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Tensions in the Middle East: Jordan’s Deputy Speaker of Parliament Comments
December 18, 2013

The Scroll interviewed Deputy Speaker of Parliament Tarek Sami Khoury, of the House of Representatives of the Hashemite Kingdom of Jordan. Khoury is the father of Yara Khoury, a Deerfield exchange student in 2012-2013.

Scroll: What is the modern Jordanian-Syrian relationship?

TSK: On a regime level, Syrian-Jordanian relations have been clouded by many political tensions. Unlike his father, President Bashar al Assad has tried to maintain a much more balanced diplomatic stance with his neighbors. However, tension with Jordan was still always on the rise.

In spite of their governmental policies, Syrians and the Jordanians have always shared common grounds and culture.

Recent events have not changed this solid relation between the two nations. If anything, [they] solidified it more. The general consensus rejecting a military action in Syria is an excellent example of this solidarity with Syrians.

Scroll: Do you think there should be international/ military intervention in Syria?

TSK: I am definitely against any military intervention in Syria, and I am confident that my perception reflects the majority of my country’s population. A military intervention will definitely cause a catastrophe; needless to say, it will have its major negative repercussions on Jordan. The international community should not only avoid a second scenario of Iraq, but also prevent another country in the Middle East from falling.

Scroll: How is the United States perceived internationally?

TSK: In spite of the increasing anti- Americanism in the Middle East, there is still an aspiration within the larger proportions of the population that looks at the U.S. as the land of opportunities. Moreover, there is a clear distinction within the elite and the opinion leaders between the American foreign policy vs. the American people. Moreover, an American intervention, even if welcomed and encouraged by many of the Gulf (Oil) states, is widely unwanted in the Levant area. The Middle East simply cannot afford any more military interventions. Any action will be seen as an act of aggression.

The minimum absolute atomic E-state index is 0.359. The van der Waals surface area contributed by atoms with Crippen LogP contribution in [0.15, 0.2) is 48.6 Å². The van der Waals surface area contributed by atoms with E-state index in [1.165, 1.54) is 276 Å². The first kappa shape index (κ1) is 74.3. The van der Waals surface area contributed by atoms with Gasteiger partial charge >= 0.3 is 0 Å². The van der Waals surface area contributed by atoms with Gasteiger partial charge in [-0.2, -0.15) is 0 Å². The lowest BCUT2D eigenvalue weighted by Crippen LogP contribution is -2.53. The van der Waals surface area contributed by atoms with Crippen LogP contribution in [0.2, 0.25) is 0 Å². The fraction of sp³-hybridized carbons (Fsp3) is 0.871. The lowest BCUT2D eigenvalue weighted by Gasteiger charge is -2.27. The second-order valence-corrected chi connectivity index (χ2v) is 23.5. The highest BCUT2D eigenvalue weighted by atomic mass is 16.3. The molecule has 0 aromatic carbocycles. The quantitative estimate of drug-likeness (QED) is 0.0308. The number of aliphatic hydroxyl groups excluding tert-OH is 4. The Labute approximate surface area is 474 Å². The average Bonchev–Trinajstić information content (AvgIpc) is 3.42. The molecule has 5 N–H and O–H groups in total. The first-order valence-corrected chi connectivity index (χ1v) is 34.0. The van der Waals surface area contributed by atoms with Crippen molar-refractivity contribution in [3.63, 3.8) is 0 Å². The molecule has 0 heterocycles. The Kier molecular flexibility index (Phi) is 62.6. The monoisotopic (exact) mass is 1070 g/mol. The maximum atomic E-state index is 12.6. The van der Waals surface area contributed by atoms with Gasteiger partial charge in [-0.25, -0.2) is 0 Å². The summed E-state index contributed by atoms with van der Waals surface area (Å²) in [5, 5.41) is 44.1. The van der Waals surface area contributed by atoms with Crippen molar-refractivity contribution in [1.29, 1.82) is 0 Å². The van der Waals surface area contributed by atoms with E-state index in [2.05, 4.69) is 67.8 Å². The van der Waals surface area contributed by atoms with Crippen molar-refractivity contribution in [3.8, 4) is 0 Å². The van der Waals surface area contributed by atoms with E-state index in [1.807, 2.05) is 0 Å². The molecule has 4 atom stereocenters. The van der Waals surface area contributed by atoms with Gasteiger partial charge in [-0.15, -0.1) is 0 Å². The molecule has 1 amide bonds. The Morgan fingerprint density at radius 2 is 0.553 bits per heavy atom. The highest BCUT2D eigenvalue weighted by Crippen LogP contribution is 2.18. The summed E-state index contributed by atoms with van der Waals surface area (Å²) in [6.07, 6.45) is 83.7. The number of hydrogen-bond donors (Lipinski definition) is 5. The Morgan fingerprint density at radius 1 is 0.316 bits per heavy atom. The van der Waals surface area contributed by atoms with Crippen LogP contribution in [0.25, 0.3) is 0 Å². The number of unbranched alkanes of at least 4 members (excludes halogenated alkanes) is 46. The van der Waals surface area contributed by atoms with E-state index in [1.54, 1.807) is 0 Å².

The U.S, in fact, will always be judged by its legacy: no one will ever forget Iraq and no one can forgive the American blind support to Israel.

Scroll: Could you elaborate on the fleeing of Syrians to Jordan?

TSK: Over the past two years, the influx of Syrians in Jordan has increased. The number of registered refugees [is] 552,061 whilst the number of Syrians who crossed the country is estimated to reach a million. Today Syrian refugees consist of almost 10% of the Jordanian population, affecting the economic and social fabric of the host communities in governorates. The Jordanian government has so far maintained an open border policy; however, the Jordanian public has been generating some hostile feelings towards the incoming refugees. but also increased unemployment for Jordanians.

Scroll: What solutions can you foresee?

TSK: The refugee issue is a humanitarian case; one cannot close borders nor deny them entry. However, the Jordanian entities of competence should also regularize the refugees’ status in the country. Whether through the Ministry of Labour, Water or Interior, one should visualize a strategy to counter the economic and social impact the large number of refugees may have on a resource-barren country like Jordan.